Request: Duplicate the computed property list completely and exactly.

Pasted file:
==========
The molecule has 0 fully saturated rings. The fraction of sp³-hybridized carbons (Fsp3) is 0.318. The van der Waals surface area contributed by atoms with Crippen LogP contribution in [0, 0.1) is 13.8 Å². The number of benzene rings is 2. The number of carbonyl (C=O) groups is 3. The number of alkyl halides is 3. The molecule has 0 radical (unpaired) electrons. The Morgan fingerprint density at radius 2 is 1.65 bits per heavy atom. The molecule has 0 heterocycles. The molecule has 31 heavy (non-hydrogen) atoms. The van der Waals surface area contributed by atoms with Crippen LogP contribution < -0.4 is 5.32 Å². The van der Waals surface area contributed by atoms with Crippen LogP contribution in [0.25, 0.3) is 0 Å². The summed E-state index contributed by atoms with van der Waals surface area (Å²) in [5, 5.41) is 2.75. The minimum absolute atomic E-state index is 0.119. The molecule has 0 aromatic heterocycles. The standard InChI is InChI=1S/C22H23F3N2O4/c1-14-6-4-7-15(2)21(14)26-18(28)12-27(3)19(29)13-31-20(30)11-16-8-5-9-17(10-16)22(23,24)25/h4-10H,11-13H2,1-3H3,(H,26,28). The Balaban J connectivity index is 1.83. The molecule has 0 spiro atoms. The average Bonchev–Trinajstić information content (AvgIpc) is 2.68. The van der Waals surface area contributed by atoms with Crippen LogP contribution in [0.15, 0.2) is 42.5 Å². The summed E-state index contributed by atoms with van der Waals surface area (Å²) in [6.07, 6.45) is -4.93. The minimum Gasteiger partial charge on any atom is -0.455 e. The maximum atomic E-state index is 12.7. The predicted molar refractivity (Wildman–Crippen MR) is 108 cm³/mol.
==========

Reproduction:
The molecule has 0 fully saturated rings. The fraction of sp³-hybridized carbons (Fsp3) is 0.318. The van der Waals surface area contributed by atoms with Crippen LogP contribution in [0, 0.1) is 13.8 Å². The number of benzene rings is 2. The number of carbonyl (C=O) groups is 3. The number of alkyl halides is 3. The molecule has 0 radical (unpaired) electrons. The Morgan fingerprint density at radius 2 is 1.65 bits per heavy atom. The molecule has 0 heterocycles. The molecule has 31 heavy (non-hydrogen) atoms. The van der Waals surface area contributed by atoms with Crippen LogP contribution < -0.4 is 5.32 Å². The van der Waals surface area contributed by atoms with Crippen LogP contribution in [0.25, 0.3) is 0 Å². The summed E-state index contributed by atoms with van der Waals surface area (Å²) in [5, 5.41) is 2.75. The minimum absolute atomic E-state index is 0.119. The molecule has 0 aromatic heterocycles. The standard InChI is InChI=1S/C22H23F3N2O4/c1-14-6-4-7-15(2)21(14)26-18(28)12-27(3)19(29)13-31-20(30)11-16-8-5-9-17(10-16)22(23,24)25/h4-10H,11-13H2,1-3H3,(H,26,28). The Balaban J connectivity index is 1.83. The molecule has 0 spiro atoms. The average Bonchev–Trinajstić information content (AvgIpc) is 2.68. The van der Waals surface area contributed by atoms with Crippen LogP contribution in [0.15, 0.2) is 42.5 Å². The summed E-state index contributed by atoms with van der Waals surface area (Å²) in [6.07, 6.45) is -4.93. The minimum Gasteiger partial charge on any atom is -0.455 e. The maximum atomic E-state index is 12.7. The predicted molar refractivity (Wildman–Crippen MR) is 108 cm³/mol.